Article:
By Jeff Gainer
(Author’s note: This essay appeared in the 11 August 1999 issue of Cutter IT Journal E-Mail Advisor.)
When Copernicus initially proposed that the earth revolved around the sun, his theory was met with derision. After all, any damn fool could look up and see that the opposite was true. A century and a half later, after proving that Copernicus was right after all, Galileo was packed off to Rome to have a little chat with the Inquisition.
Similarly, it was the flabbergasted expression of a seminar attendee that made me realize just how bizarre is a now generally accepted idea. During an automated test seminar, I was expounding on the myths and realities of test planning. I deliver most of these sort of seminars to e-commerce companies, so I said, as always, "Of course, the reality is that the requirements document is usually incomplete, outdated, or may not even exist."
This time, however, my audience was comprised of developers and testers for one of the strongholds of the waterfall development cycle: the US military.
"What?" asked one stunned attendee. "How can you test software without requirements? For that matter, how can you develop software without requirements?"
Oddly enough, we do it all the time. In the past few (Internet) years, I have observed an increasing disregard for formal requirements and requirements control. More and more organizations seem to be gravitating toward an iterative prototyping approach—although some try to integrate a more disciplined spiral lifecycle—with all the development based on vague, high-level business requirements. There is nothing new about this sort of lifecycle, except that it is now being driven not by bad practice but by necessity. The marketplace rewards the nimble, the versatile, the first to market. Determining requirements at Internet speed has become a process of discovery.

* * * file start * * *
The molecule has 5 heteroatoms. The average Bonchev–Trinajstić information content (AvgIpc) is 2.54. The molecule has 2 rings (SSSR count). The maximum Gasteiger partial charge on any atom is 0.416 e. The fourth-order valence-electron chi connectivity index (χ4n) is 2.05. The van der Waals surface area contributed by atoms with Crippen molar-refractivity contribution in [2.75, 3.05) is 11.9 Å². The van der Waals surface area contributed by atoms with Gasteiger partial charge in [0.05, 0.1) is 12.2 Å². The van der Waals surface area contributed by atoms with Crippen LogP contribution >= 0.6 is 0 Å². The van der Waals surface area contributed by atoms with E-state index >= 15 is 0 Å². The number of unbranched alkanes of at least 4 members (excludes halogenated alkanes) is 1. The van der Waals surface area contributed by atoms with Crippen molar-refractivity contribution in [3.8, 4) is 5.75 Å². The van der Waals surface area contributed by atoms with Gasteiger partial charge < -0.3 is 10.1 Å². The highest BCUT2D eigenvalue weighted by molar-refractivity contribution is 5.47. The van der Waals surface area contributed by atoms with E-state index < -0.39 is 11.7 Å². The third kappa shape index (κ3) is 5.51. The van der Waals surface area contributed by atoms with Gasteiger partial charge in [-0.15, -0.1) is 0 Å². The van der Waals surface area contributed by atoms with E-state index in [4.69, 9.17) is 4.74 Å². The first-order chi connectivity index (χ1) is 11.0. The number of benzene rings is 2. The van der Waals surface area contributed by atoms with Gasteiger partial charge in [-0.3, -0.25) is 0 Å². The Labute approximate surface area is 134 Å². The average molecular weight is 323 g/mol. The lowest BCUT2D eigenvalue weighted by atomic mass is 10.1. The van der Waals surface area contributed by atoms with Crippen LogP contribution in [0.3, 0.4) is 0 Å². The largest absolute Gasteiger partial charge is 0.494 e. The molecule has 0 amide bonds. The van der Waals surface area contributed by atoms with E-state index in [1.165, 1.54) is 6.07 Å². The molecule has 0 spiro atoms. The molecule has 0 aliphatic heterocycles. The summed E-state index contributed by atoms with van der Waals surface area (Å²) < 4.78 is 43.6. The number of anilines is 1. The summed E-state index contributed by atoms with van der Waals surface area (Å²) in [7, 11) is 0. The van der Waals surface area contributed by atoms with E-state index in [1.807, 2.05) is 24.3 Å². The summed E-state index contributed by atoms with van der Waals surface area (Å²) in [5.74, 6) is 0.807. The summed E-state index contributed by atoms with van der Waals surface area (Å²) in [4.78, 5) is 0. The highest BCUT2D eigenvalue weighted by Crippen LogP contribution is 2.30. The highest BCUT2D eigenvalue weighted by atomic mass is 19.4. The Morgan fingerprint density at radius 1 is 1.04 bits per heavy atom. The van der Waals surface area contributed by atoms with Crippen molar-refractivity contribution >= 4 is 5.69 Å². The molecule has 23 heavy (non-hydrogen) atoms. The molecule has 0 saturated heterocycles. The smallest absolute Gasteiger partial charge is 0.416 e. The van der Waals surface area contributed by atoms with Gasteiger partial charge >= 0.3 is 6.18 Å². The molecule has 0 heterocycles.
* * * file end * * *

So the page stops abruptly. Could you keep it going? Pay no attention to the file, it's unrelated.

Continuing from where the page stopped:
The difficulty for the software developers, however, is that iterative development cycles actually encourage requirements change and scope creep. It was the stunned, surprised expression on this student’s face that brought me back to earth, making me question just what revolves around what these days. His astonishment made me realize how inured we have become to accepting the inevitable lack of requirements. What comes first in the New Economy? Requirements or software? Or must they now be developed simultaneously? Karl Wiegers recently asked in this space, "Is design dead?" In this vein, I ask, "Are requirements dead, too?"
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(c)1999 Cutter Information Corp. All rights reserved. This article has been reprinted with the permission of the publisher, Cutter Information Corp., provider information resources for IT professionals worldwide.
This article originally appeared in the Cutter IT E-Mail Advisor, August 11, 1999, a supplement to Cutter IT Journal. www.cutter.com/itjournal//
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